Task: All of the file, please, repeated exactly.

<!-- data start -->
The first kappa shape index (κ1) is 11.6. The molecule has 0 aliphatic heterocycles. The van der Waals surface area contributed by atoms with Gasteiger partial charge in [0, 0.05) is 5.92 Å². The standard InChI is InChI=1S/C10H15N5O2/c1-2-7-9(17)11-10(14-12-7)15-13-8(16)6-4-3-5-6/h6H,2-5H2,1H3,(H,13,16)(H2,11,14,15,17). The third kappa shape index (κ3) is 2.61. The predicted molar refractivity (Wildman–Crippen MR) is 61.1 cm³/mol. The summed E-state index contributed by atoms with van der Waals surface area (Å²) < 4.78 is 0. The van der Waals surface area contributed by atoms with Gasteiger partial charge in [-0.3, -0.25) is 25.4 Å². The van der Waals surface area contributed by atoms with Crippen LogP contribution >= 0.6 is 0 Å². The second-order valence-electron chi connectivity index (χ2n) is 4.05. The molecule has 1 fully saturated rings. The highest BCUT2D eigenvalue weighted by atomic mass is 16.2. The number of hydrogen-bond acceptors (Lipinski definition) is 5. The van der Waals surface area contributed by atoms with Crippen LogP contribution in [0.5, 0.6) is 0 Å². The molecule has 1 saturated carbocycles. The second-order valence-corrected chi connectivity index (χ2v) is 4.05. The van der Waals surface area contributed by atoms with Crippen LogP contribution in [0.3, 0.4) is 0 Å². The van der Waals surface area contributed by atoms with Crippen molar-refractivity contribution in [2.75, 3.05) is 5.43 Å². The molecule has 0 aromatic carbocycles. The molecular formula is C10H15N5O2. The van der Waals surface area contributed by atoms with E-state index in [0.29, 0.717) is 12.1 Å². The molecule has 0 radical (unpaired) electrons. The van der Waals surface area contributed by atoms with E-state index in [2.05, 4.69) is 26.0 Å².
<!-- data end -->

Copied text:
The first kappa shape index (κ1) is 11.6. The molecule has 0 aliphatic heterocycles. The van der Waals surface area contributed by atoms with Gasteiger partial charge in [0, 0.05) is 5.92 Å². The standard InChI is InChI=1S/C10H15N5O2/c1-2-7-9(17)11-10(14-12-7)15-13-8(16)6-4-3-5-6/h6H,2-5H2,1H3,(H,13,16)(H2,11,14,15,17). The third kappa shape index (κ3) is 2.61. The predicted molar refractivity (Wildman–Crippen MR) is 61.1 cm³/mol. The summed E-state index contributed by atoms with van der Waals surface area (Å²) < 4.78 is 0. The van der Waals surface area contributed by atoms with Gasteiger partial charge in [-0.3, -0.25) is 25.4 Å². The van der Waals surface area contributed by atoms with Crippen LogP contribution >= 0.6 is 0 Å². The second-order valence-electron chi connectivity index (χ2n) is 4.05. The molecule has 1 fully saturated rings. The highest BCUT2D eigenvalue weighted by atomic mass is 16.2. The number of hydrogen-bond acceptors (Lipinski definition) is 5. The van der Waals surface area contributed by atoms with Crippen LogP contribution in [0.5, 0.6) is 0 Å². The molecule has 1 saturated carbocycles. The second-order valence-corrected chi connectivity index (χ2v) is 4.05. The van der Waals surface area contributed by atoms with Crippen LogP contribution in [0.3, 0.4) is 0 Å². The van der Waals surface area contributed by atoms with Crippen molar-refractivity contribution in [2.75, 3.05) is 5.43 Å². The molecule has 0 aromatic carbocycles. The molecular formula is C10H15N5O2. The van der Waals surface area contributed by atoms with E-state index in [0.29, 0.717) is 12.1 Å². The molecule has 0 radical (unpaired) electrons. The van der Waals surface area contributed by atoms with E-state index in [2.05, 4.69) is 26.0 Å².